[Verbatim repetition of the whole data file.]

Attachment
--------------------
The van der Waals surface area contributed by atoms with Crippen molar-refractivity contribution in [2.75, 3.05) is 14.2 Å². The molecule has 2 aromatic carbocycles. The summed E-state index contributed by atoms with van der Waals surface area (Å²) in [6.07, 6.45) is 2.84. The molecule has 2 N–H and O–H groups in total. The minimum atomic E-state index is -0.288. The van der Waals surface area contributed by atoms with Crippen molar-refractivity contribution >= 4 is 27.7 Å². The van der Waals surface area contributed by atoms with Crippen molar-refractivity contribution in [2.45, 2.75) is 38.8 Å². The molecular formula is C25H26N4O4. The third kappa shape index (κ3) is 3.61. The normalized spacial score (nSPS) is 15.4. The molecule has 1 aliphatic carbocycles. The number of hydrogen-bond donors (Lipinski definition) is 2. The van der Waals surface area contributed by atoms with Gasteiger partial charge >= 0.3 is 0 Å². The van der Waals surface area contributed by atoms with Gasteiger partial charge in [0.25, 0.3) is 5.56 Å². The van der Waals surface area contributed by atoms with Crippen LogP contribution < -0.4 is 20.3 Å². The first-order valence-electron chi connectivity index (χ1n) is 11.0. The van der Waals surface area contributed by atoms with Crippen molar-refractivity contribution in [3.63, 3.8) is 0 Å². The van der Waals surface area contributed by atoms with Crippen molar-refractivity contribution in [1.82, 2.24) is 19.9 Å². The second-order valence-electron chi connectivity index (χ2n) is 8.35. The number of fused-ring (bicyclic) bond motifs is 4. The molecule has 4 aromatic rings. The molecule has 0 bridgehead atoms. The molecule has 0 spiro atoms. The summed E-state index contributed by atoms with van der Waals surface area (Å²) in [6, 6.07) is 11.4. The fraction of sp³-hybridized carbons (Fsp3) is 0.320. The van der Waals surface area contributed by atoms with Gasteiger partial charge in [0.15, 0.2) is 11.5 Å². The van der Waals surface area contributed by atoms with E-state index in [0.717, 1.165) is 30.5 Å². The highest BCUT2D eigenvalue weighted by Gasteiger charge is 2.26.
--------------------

The van der Waals surface area contributed by atoms with Crippen molar-refractivity contribution in [2.75, 3.05) is 14.2 Å². The molecule has 2 aromatic carbocycles. The summed E-state index contributed by atoms with van der Waals surface area (Å²) in [6.07, 6.45) is 2.84. The molecule has 2 N–H and O–H groups in total. The minimum atomic E-state index is -0.288. The van der Waals surface area contributed by atoms with Crippen molar-refractivity contribution >= 4 is 27.7 Å². The van der Waals surface area contributed by atoms with Crippen molar-refractivity contribution in [2.45, 2.75) is 38.8 Å². The molecular formula is C25H26N4O4. The third kappa shape index (κ3) is 3.61. The normalized spacial score (nSPS) is 15.4. The molecule has 1 aliphatic carbocycles. The number of hydrogen-bond donors (Lipinski definition) is 2. The van der Waals surface area contributed by atoms with Gasteiger partial charge >= 0.3 is 0 Å². The van der Waals surface area contributed by atoms with Gasteiger partial charge in [0.25, 0.3) is 5.56 Å². The van der Waals surface area contributed by atoms with Crippen LogP contribution < -0.4 is 20.3 Å². The first-order valence-electron chi connectivity index (χ1n) is 11.0. The van der Waals surface area contributed by atoms with Crippen molar-refractivity contribution in [3.63, 3.8) is 0 Å². The van der Waals surface area contributed by atoms with Crippen molar-refractivity contribution in [1.82, 2.24) is 19.9 Å². The second-order valence-electron chi connectivity index (χ2n) is 8.35. The number of fused-ring (bicyclic) bond motifs is 4. The molecule has 4 aromatic rings. The molecule has 0 bridgehead atoms. The molecule has 0 spiro atoms. The summed E-state index contributed by atoms with van der Waals surface area (Å²) in [6, 6.07) is 11.4. The fraction of sp³-hybridized carbons (Fsp3) is 0.320. The van der Waals surface area contributed by atoms with Gasteiger partial charge in [0.15, 0.2) is 11.5 Å². The van der Waals surface area contributed by atoms with E-state index in [0.717, 1.165) is 30.5 Å². The highest BCUT2D eigenvalue weighted by Gasteiger charge is 2.26.